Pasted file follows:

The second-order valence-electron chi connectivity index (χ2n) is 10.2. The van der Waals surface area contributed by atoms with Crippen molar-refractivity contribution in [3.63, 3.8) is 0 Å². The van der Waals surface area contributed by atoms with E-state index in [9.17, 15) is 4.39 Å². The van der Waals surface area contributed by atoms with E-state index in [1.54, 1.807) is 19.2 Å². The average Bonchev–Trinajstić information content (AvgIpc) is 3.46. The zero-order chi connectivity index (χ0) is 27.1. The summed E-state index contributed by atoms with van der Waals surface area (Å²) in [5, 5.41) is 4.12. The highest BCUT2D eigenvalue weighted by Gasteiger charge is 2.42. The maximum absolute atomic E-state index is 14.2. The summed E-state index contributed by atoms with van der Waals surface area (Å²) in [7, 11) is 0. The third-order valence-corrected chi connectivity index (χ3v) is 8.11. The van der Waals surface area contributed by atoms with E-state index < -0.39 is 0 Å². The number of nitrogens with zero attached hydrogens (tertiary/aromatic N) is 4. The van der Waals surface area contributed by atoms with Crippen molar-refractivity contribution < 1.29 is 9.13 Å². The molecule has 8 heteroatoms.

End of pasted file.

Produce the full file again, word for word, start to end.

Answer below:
The second-order valence-electron chi connectivity index (χ2n) is 10.2. The van der Waals surface area contributed by atoms with Crippen molar-refractivity contribution in [3.63, 3.8) is 0 Å². The van der Waals surface area contributed by atoms with E-state index in [9.17, 15) is 4.39 Å². The van der Waals surface area contributed by atoms with E-state index in [1.54, 1.807) is 19.2 Å². The average Bonchev–Trinajstić information content (AvgIpc) is 3.46. The zero-order chi connectivity index (χ0) is 27.1. The summed E-state index contributed by atoms with van der Waals surface area (Å²) in [5, 5.41) is 4.12. The highest BCUT2D eigenvalue weighted by Gasteiger charge is 2.42. The maximum absolute atomic E-state index is 14.2. The summed E-state index contributed by atoms with van der Waals surface area (Å²) in [7, 11) is 0. The third-order valence-corrected chi connectivity index (χ3v) is 8.11. The van der Waals surface area contributed by atoms with E-state index < -0.39 is 0 Å². The number of nitrogens with zero attached hydrogens (tertiary/aromatic N) is 4. The van der Waals surface area contributed by atoms with Crippen molar-refractivity contribution < 1.29 is 9.13 Å². The molecule has 8 heteroatoms.